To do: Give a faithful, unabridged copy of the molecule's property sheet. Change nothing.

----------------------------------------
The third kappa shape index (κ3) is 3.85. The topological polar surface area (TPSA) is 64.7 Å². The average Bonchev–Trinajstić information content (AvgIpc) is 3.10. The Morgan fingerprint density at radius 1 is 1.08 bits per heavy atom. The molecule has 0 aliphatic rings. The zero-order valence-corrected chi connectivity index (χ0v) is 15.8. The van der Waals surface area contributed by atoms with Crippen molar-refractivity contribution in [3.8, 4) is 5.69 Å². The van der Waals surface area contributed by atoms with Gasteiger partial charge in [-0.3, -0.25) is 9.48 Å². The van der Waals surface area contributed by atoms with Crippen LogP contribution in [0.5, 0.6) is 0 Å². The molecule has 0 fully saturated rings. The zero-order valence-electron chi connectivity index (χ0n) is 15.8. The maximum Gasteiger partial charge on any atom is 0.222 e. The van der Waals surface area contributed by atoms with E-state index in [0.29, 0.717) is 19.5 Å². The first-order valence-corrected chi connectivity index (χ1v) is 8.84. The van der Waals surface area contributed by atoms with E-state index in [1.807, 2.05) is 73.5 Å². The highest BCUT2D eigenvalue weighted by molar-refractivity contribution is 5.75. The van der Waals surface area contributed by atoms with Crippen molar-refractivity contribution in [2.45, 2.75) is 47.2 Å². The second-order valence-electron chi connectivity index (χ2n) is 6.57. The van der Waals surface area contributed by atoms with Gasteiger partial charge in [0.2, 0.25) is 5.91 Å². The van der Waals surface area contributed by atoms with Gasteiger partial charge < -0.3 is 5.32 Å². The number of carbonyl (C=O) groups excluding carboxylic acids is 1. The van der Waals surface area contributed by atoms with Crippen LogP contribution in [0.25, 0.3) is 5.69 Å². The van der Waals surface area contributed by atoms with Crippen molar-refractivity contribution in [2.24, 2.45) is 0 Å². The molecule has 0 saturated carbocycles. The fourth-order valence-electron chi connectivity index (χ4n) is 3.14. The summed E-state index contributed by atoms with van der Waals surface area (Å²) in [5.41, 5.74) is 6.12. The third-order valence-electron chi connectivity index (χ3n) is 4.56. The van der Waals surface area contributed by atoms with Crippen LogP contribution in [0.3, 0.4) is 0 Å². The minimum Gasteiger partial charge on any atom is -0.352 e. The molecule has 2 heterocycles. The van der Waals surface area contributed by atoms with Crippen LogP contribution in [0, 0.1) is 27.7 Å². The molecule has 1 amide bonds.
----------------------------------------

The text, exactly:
The third kappa shape index (κ3) is 3.85. The topological polar surface area (TPSA) is 64.7 Å². The average Bonchev–Trinajstić information content (AvgIpc) is 3.10. The Morgan fingerprint density at radius 1 is 1.08 bits per heavy atom. The molecule has 0 aliphatic rings. The zero-order valence-corrected chi connectivity index (χ0v) is 15.8. The van der Waals surface area contributed by atoms with Crippen molar-refractivity contribution in [3.8, 4) is 5.69 Å². The van der Waals surface area contributed by atoms with Gasteiger partial charge in [-0.3, -0.25) is 9.48 Å². The van der Waals surface area contributed by atoms with Crippen LogP contribution in [0.5, 0.6) is 0 Å². The molecule has 0 fully saturated rings. The zero-order valence-electron chi connectivity index (χ0n) is 15.8. The maximum Gasteiger partial charge on any atom is 0.222 e. The van der Waals surface area contributed by atoms with E-state index in [0.29, 0.717) is 19.5 Å². The first-order valence-corrected chi connectivity index (χ1v) is 8.84. The van der Waals surface area contributed by atoms with E-state index in [1.807, 2.05) is 73.5 Å². The highest BCUT2D eigenvalue weighted by molar-refractivity contribution is 5.75. The van der Waals surface area contributed by atoms with Crippen molar-refractivity contribution in [2.45, 2.75) is 47.2 Å². The second-order valence-electron chi connectivity index (χ2n) is 6.57. The van der Waals surface area contributed by atoms with Gasteiger partial charge in [0.2, 0.25) is 5.91 Å². The van der Waals surface area contributed by atoms with Gasteiger partial charge < -0.3 is 5.32 Å². The number of carbonyl (C=O) groups excluding carboxylic acids is 1. The van der Waals surface area contributed by atoms with Crippen LogP contribution in [0.25, 0.3) is 5.69 Å². The van der Waals surface area contributed by atoms with Crippen molar-refractivity contribution in [2.24, 2.45) is 0 Å². The molecule has 0 saturated carbocycles. The fourth-order valence-electron chi connectivity index (χ4n) is 3.14. The summed E-state index contributed by atoms with van der Waals surface area (Å²) in [5.41, 5.74) is 6.12. The third-order valence-electron chi connectivity index (χ3n) is 4.56. The van der Waals surface area contributed by atoms with Crippen LogP contribution in [0.3, 0.4) is 0 Å². The minimum Gasteiger partial charge on any atom is -0.352 e. The molecule has 2 heterocycles. The van der Waals surface area contributed by atoms with Crippen LogP contribution in [0, 0.1) is 27.7 Å². The molecule has 1 amide bonds.